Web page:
Art History 282/682, Modern Architecture

Week 4, Class 2

Art, Industry, and the German Werkbund

Auguste Perret, Apartment Building at 25 rue Franklin, Paris, 1902

Auguste Perret, Garage at 51 rue Ponthieu, Paris, 1905

Auguste Perret, Théâtre des Champs-Élysées, Paris, 1911-1913

Henry van der Velde

Auguste Perret: "One must never allow into a building any element destined solely for ornament, but rather turn into ornament all the parts necessary for support."

Robert Maillart, Tavanesa Bridge, Switzerland, 1905

Robert Maillart, Salginatobel Bridge, Switzerland, 1930


Sigfried Giedion, Space, Time and Architecture, 1941

Abraham Darby III and Thomas Pritchard, Iron Bridge, Coalbrookdale, England, 1779

Peter Behrens, Behrens House, Darmstadt, Germany, 1901

Peter Behrens, Northwest Germany Art Exhibition Building, Oldenburg, Germany, 1905

Otto von Bismark

Friedrich Nietzsche

Hermann Muthesius, The English House, 1904

Karl Schmidt, Dresden Workshop for Manual Art

Friedrich Naumann, "Art in the Epoch of the Machine," 1904

Frank Lloyd Wright, "The Art and Craft of the Machine," 1901

German Werkbund

Adolf Loos

Peter Behrens, Düsseldorf Applied Arts School

Allgemeine Elektricitäts Gesellschaft, AEG

Peter Behrens, AEG Turbine Factory, Berlin, Germany, 1908-1909

Peter Behrens, Gasworks, Frankfurt on Main, Germany, 1911-1912

Hans Poelzig, Chemical Factory, Luban, Germany (now Poland), 1911

Walter Gropius, "The Development of Modern Industrial Architecture," from the Jahrbuch des Deutschen Werkbundes, 1913

"America, the Motherland of Industry [Gropius contended], possesses some majestic original constructions which far outstrip anything of a similar kind achieved in Germany. The compelling monumentality of the Canadian and South America grain elevators, the coaling bunkers built for the leading railway companies and the newest work halls of the great North American industrial trusts can almost bear comparison with the work of the ancient Egyptians in their overwhelming monumental power. [T]he impact of these buildings seems to lie in the fact that American builders have retained a natural feeling for large compact forms fresh and intact. Our own architects might take this as a valuable hint and refuse to pay any more attention to those fits of historicist nostalgia and other intellectual fancies under which European creativity still lingers and which frustrate our true artistic naiveté."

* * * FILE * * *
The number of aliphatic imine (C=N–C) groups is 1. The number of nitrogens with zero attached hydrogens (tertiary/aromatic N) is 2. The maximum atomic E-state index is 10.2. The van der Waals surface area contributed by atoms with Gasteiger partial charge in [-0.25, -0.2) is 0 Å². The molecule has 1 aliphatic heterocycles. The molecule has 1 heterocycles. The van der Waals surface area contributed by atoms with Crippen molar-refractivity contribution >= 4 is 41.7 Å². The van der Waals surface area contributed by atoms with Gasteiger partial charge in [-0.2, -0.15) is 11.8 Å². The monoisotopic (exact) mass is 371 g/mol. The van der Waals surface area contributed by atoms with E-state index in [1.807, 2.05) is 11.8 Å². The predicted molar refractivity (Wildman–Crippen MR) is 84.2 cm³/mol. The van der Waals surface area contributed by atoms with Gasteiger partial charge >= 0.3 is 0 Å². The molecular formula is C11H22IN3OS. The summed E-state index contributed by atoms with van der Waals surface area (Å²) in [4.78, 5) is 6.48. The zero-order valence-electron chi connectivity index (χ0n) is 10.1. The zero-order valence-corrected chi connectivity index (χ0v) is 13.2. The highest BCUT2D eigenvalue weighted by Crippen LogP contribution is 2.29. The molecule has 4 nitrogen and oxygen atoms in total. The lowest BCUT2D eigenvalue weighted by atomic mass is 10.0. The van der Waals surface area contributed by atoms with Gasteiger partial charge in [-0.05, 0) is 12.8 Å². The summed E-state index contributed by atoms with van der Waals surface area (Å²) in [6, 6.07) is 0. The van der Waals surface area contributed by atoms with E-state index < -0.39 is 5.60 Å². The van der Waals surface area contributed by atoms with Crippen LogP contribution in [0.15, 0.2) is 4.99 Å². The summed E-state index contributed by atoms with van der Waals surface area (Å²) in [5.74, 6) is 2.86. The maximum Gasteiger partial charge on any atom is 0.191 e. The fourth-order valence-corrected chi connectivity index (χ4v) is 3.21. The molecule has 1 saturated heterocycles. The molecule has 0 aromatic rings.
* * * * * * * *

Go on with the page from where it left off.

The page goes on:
Walter Gropius and Adolf Meyer, Fagus Shoelast Factory, Alfeld, Germany, 1911-1912

Peter Behrens, Festhalle, Werkbund Exhibition, Cologne, Germany, 1914

Henry van der Velde, Werkbund Theater, Werkbund Exhibition, Cologne, Germany, 1914

Bruno Taut, Glass Pavilion, Werkbund Exhibition, Cologne, Germany, 1914

Walter Gropius and Adolf Meyer, Werkbund Pavilion, Werkbund Exhibition, Cologne, Germany, 1914

Frank Lloyd Wright, Park Inn Hotel, Mason City, Iowa, 1909-1910

Deutzer Gasmotoren Pavilion